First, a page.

Another Example:

At 10:00 AM you get a Fast Pass for Jungle Cruise. The return time is 11:00 AM and Jungle Cruise's re-fetch interval happens to be 45 minutes. The Fast Pass has stamped on it a next fetch time of 10:45 AM.

At 10:50 AM you try to fetch a Fast Pass for Space Mountain, whose re-fetch interval happened to be two hours. Your fetch succeeds because the system will honor the next-fetch time on the Fast Pass you already have. (If the return time for Space Mountain was after 12:50 PM the next-fetch time on your second Fast Pass will be 12:55 PM.

(All times are give or take a few minutes.)

The Five Minute Surcharge

The originally published rule was that you could fetch another Fast Pass two hours later or after using the Fast Pass you just fetched. Actually, nowadays, it is slightly later (about five minutes later) than the maturity time or the maximum time delay of two hours.

When the next-fetch time is based on the maturity time, if you use the Fast Pass and ride first, you will not notice the additional five minute delay because five minutes will certainly have passed before you finish riding and get to the ride exit.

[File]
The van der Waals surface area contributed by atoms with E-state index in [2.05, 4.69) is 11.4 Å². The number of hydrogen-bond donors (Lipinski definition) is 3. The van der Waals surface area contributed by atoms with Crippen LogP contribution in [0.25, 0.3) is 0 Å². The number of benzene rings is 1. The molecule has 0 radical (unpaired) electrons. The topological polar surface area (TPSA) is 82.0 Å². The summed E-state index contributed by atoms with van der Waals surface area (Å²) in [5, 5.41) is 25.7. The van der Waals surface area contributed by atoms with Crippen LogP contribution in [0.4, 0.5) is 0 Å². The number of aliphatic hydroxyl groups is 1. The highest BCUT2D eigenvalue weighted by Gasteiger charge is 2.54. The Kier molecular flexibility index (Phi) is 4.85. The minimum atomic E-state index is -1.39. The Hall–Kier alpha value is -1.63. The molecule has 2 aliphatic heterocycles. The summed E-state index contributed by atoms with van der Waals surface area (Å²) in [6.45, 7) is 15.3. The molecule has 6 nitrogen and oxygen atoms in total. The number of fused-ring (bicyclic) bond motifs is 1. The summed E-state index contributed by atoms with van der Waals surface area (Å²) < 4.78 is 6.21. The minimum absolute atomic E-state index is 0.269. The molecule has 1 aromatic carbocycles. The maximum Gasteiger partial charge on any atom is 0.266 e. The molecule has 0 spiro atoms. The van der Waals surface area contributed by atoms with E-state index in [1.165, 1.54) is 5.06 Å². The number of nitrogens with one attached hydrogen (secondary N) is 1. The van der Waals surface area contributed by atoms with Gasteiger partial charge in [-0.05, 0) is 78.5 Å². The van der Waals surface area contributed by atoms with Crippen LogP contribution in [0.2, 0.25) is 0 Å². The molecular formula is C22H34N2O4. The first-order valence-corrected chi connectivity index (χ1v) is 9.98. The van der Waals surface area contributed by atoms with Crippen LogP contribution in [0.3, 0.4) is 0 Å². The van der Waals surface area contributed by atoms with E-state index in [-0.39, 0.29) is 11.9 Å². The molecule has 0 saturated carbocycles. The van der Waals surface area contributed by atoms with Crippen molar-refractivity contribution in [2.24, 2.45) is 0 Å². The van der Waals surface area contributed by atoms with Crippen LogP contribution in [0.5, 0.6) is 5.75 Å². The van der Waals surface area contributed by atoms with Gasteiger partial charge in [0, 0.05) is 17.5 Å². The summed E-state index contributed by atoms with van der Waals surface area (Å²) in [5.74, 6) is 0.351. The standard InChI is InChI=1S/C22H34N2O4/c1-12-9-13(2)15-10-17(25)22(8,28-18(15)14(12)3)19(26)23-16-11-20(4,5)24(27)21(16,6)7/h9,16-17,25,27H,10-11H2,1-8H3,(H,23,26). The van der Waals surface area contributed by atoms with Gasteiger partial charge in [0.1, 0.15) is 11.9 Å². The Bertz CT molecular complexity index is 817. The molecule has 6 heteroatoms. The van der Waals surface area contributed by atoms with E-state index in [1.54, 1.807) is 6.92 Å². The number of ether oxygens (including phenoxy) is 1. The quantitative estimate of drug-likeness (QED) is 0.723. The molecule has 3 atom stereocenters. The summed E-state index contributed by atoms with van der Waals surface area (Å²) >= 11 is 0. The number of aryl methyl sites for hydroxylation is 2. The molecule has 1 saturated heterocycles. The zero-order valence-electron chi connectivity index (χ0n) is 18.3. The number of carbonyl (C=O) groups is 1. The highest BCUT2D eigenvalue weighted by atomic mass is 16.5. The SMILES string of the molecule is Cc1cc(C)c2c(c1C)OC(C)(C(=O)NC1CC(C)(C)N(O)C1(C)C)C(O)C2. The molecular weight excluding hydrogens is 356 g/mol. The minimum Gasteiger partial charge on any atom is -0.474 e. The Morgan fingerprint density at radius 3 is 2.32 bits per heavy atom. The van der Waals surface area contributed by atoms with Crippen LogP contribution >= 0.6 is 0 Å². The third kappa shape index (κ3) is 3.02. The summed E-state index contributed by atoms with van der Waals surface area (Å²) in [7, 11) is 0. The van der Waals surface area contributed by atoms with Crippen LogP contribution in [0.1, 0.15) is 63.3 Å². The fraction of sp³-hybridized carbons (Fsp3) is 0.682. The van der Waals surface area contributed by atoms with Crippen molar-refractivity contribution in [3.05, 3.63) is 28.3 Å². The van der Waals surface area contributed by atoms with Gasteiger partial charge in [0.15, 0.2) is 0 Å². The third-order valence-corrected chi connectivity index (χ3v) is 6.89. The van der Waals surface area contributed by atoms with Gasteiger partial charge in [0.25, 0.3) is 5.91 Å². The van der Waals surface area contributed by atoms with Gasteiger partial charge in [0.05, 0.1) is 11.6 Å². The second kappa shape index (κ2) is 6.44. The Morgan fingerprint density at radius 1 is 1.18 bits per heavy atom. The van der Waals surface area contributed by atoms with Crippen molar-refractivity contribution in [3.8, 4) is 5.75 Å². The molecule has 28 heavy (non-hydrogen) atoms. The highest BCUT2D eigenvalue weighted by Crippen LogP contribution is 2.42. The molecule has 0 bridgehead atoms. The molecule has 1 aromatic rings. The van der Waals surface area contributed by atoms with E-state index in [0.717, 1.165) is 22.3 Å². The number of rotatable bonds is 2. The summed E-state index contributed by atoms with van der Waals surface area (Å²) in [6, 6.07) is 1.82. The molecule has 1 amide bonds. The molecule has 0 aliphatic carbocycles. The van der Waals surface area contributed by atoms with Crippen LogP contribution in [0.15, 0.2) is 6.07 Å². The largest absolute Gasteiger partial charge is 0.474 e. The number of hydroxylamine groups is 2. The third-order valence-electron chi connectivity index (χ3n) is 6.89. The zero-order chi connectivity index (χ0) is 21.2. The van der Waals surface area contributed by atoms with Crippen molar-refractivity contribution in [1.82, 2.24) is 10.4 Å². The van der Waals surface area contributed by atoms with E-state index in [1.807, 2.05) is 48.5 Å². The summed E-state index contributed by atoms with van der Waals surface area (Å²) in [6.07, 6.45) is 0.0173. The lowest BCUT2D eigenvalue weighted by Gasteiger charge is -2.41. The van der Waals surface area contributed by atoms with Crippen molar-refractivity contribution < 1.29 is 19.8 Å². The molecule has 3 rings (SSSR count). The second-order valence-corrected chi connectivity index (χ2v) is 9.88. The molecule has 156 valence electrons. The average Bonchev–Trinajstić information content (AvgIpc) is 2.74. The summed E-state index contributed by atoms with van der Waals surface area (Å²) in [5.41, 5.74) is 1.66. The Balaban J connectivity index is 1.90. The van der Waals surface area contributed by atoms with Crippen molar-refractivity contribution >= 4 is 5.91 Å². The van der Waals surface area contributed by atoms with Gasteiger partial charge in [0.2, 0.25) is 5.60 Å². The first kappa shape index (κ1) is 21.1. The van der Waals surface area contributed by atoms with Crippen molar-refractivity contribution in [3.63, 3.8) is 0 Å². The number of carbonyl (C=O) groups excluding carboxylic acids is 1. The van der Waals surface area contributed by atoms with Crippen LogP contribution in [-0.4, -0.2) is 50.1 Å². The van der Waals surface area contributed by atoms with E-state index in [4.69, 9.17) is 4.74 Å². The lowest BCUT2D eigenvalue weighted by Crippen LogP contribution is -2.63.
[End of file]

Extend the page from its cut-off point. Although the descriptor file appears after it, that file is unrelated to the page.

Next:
In the rest of our descriptions we have combined the numbers to simply say the maximum time between Fast Passes is now two hours and five minutes.

Two At A Time

We have heard of although not witnessed a short lived experiment where at Epcot guests could go to and fetch Fast Passes for any two rides (but not three) in quick succession. We have no further information or conjectures on how this worked.

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All parts (c) copyright 2003-6, Allan W. Jayne, Jr. unless otherwise noted or other origin/author stated. All rights reserved. Fast Pass is a trademark of the Walt Disney Company.